If you’re Mike Lee, you just keep posting.

At almost one in the morning in the middle of the work week in mid-March, the senator posted an embarrassing and belabored version of the “trade offer” meme, again tagging the Japanese prime minister. In a reply to a friendly account minutes later, he sent out a particularly ugly message, suggesting that the whole situation “would never have happened” under Kishida’s predecessor, Shinzo Abe, who was assassinated last July.

Lee said in his speech that “patience in Washington has grown thin.” For Lee, perhaps—but it’s not clear that American lawmakers have lost their patience with Japan.

I reached out to House Foreign Affairs Committee Chairman Michael McCaul to see if he is on board with his fellow Republican’s approach to Kishida and Japanese-American relations, and if any hearings were planned. I also reached out to Rep. Bruce Westerman (R-Ark.)—who invited Alkonis’s wife Brittany to the State of the Union address last month, where she got to meet President Biden—and to Lt. Alkonis’s congressman, Mike Levin, a Democrat from California, to see if they are simpatico with Lee. I did not hear back from any of them on those questions.

However, Rep. Westerman’s press secretary replied with a studied deflection: “The Congressman was proud to welcome Brittany Alkonis to the U.S. Capitol as his guest for this year’s SOTU, and he is continuing to pray for the safety of Ridge, and peace for his family while they continue to advocate for his quick release.” I expect Lee is getting a lot of polite looks these days from colleagues in the halls of the Capitol who find they just don’t have the time to meet right now, but maybe next week?

If Lee’s political quest to secure Alkonis’s release appears to be going poorly, the public-relations side of the project seems to be having troubles of its own.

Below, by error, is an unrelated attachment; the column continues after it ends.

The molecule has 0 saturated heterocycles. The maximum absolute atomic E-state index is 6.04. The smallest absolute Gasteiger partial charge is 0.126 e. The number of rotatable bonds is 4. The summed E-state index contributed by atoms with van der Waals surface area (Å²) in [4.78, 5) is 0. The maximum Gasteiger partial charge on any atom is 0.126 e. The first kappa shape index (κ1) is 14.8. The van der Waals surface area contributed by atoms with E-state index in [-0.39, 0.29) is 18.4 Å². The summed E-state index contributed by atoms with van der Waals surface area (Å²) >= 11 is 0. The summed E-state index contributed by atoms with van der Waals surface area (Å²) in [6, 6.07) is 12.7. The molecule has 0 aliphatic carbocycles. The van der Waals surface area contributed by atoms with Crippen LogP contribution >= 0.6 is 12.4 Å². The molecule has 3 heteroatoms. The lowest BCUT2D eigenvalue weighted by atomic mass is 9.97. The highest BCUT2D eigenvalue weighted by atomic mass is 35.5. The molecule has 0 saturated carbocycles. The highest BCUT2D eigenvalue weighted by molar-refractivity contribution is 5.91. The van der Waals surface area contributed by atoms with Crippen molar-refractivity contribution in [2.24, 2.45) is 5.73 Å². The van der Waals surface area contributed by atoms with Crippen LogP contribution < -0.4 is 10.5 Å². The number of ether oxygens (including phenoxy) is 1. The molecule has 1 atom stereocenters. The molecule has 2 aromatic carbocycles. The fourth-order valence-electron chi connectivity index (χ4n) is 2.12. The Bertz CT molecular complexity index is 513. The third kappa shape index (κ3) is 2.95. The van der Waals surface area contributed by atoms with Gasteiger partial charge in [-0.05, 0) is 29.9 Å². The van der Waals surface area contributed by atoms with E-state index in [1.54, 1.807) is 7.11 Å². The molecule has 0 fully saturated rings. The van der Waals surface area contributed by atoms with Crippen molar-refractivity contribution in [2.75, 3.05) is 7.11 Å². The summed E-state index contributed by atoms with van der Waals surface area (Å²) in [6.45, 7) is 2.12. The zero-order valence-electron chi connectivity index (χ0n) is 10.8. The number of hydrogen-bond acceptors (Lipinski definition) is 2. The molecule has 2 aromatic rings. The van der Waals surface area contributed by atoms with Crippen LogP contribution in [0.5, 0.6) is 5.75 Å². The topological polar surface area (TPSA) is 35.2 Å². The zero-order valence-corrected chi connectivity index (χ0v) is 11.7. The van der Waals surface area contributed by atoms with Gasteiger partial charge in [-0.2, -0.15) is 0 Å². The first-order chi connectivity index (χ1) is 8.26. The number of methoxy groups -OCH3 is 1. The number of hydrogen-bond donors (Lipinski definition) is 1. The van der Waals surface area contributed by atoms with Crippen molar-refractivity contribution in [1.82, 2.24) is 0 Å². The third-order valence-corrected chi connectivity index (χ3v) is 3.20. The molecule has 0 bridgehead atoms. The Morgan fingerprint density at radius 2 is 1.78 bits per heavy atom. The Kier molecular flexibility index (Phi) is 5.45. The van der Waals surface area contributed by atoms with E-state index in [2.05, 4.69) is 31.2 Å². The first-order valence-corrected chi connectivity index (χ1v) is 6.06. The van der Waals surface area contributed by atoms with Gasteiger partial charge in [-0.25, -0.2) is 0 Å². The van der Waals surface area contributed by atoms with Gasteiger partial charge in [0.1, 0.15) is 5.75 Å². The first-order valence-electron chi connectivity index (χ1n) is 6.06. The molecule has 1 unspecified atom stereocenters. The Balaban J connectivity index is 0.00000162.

When published a detailed and nuanced story about Alkonis earlier this month—the headline characterized the case as “tragic, conflicting, and now politicized,” all of which is true—a spokesman for the imprisoned lieutenant, Jonathan Franks, pounced on the publication, accusing the writers of offenses ranging from mishandling facts to anti-Mormon prejudice:

I’d seen this movie before: Leveling accusations of factual errors is Franks’s stock play when he encounters a story that doesn’t reflect the narrative he’s selling. (I came in for similar treatment last month.) After lighting up the reporters for their alleged offenses, he then ignores their offers to correct factual mistakes. (Again: Much the same thing happened to me.) It’s almost as though correcting the factual record wasn’t the point of Franks’s attention-getting attacks.

Such tactics aren’t going to endear anyone but the already convinced to Alkonis’s cause. Similarly, Lee’s wheel-spinning and deadline-setting don’t do much to hide his inaction otherwise. One floor speech and some tweets aren’t going to give the prime minister of Japan a reason to dramatically and controversially intervene in his own country’s judicial processes.

And sadly, all this sound and fury signifying nothing has, if anything, made it even more likely that Lt. Alkonis will have to complete his three-year sentence in Japanese custody.

If Alkonis somehow gets released into American care after all, it will likely be in spite of Lee’s and Franks’s efforts, not because of them.

Jim Swift

Jim Swift is a senior editor at The Bulwark.